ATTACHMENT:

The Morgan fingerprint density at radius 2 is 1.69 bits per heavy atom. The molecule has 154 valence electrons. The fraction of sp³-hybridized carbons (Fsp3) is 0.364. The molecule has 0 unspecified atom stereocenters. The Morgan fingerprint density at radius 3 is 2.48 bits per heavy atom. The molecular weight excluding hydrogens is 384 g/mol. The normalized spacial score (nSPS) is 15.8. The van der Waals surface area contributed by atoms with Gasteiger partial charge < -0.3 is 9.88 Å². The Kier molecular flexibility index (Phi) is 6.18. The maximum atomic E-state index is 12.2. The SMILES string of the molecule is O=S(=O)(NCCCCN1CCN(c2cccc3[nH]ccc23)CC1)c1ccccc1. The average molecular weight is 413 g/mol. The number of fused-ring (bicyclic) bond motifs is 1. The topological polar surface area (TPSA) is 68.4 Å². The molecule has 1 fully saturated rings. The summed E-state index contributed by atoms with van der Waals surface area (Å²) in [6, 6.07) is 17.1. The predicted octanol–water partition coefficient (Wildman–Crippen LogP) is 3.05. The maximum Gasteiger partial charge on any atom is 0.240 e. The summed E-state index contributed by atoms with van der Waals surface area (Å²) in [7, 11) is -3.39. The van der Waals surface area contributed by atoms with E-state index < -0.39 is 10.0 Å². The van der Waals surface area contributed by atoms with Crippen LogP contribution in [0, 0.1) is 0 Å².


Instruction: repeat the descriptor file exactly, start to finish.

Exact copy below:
The Morgan fingerprint density at radius 2 is 1.69 bits per heavy atom. The molecule has 154 valence electrons. The fraction of sp³-hybridized carbons (Fsp3) is 0.364. The molecule has 0 unspecified atom stereocenters. The Morgan fingerprint density at radius 3 is 2.48 bits per heavy atom. The molecular weight excluding hydrogens is 384 g/mol. The normalized spacial score (nSPS) is 15.8. The van der Waals surface area contributed by atoms with Gasteiger partial charge < -0.3 is 9.88 Å². The Kier molecular flexibility index (Phi) is 6.18. The maximum atomic E-state index is 12.2. The SMILES string of the molecule is O=S(=O)(NCCCCN1CCN(c2cccc3[nH]ccc23)CC1)c1ccccc1. The average molecular weight is 413 g/mol. The number of fused-ring (bicyclic) bond motifs is 1. The topological polar surface area (TPSA) is 68.4 Å². The molecule has 1 fully saturated rings. The summed E-state index contributed by atoms with van der Waals surface area (Å²) in [6, 6.07) is 17.1. The predicted octanol–water partition coefficient (Wildman–Crippen LogP) is 3.05. The maximum Gasteiger partial charge on any atom is 0.240 e. The summed E-state index contributed by atoms with van der Waals surface area (Å²) in [7, 11) is -3.39. The van der Waals surface area contributed by atoms with E-state index < -0.39 is 10.0 Å². The van der Waals surface area contributed by atoms with Crippen LogP contribution in [0, 0.1) is 0 Å².